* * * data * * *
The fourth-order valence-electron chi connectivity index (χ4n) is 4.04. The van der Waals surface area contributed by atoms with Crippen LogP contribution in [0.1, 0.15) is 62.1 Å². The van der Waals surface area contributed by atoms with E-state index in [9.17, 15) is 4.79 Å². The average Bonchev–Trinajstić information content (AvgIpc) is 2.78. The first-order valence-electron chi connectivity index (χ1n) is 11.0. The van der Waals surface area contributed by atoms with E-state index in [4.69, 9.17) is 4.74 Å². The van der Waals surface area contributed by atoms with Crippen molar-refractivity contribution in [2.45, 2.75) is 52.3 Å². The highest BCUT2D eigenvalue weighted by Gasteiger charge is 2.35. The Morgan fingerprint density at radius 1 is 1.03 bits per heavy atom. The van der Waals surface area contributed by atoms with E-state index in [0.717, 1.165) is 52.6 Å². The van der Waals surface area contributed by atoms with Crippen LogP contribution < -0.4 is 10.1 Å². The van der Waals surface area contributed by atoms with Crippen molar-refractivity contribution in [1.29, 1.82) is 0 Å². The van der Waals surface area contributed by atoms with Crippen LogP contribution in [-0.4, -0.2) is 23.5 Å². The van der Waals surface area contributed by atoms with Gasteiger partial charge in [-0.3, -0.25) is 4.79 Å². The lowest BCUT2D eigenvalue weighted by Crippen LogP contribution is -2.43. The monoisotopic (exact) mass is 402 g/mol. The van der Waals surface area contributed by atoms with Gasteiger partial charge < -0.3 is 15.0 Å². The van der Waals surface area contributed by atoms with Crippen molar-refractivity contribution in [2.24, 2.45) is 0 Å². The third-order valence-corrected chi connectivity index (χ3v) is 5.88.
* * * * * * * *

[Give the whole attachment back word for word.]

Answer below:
The fourth-order valence-electron chi connectivity index (χ4n) is 4.04. The van der Waals surface area contributed by atoms with Crippen LogP contribution in [0.1, 0.15) is 62.1 Å². The van der Waals surface area contributed by atoms with E-state index in [9.17, 15) is 4.79 Å². The average Bonchev–Trinajstić information content (AvgIpc) is 2.78. The first-order valence-electron chi connectivity index (χ1n) is 11.0. The van der Waals surface area contributed by atoms with E-state index in [4.69, 9.17) is 4.74 Å². The van der Waals surface area contributed by atoms with Crippen molar-refractivity contribution in [2.45, 2.75) is 52.3 Å². The highest BCUT2D eigenvalue weighted by Gasteiger charge is 2.35. The Morgan fingerprint density at radius 1 is 1.03 bits per heavy atom. The van der Waals surface area contributed by atoms with E-state index in [0.717, 1.165) is 52.6 Å². The van der Waals surface area contributed by atoms with Crippen LogP contribution < -0.4 is 10.1 Å². The van der Waals surface area contributed by atoms with Crippen molar-refractivity contribution in [1.29, 1.82) is 0 Å². The van der Waals surface area contributed by atoms with Crippen LogP contribution in [-0.4, -0.2) is 23.5 Å². The van der Waals surface area contributed by atoms with Gasteiger partial charge in [-0.3, -0.25) is 4.79 Å². The lowest BCUT2D eigenvalue weighted by Crippen LogP contribution is -2.43. The monoisotopic (exact) mass is 402 g/mol. The van der Waals surface area contributed by atoms with Gasteiger partial charge < -0.3 is 15.0 Å². The van der Waals surface area contributed by atoms with Crippen molar-refractivity contribution in [2.24, 2.45) is 0 Å². The third-order valence-corrected chi connectivity index (χ3v) is 5.88.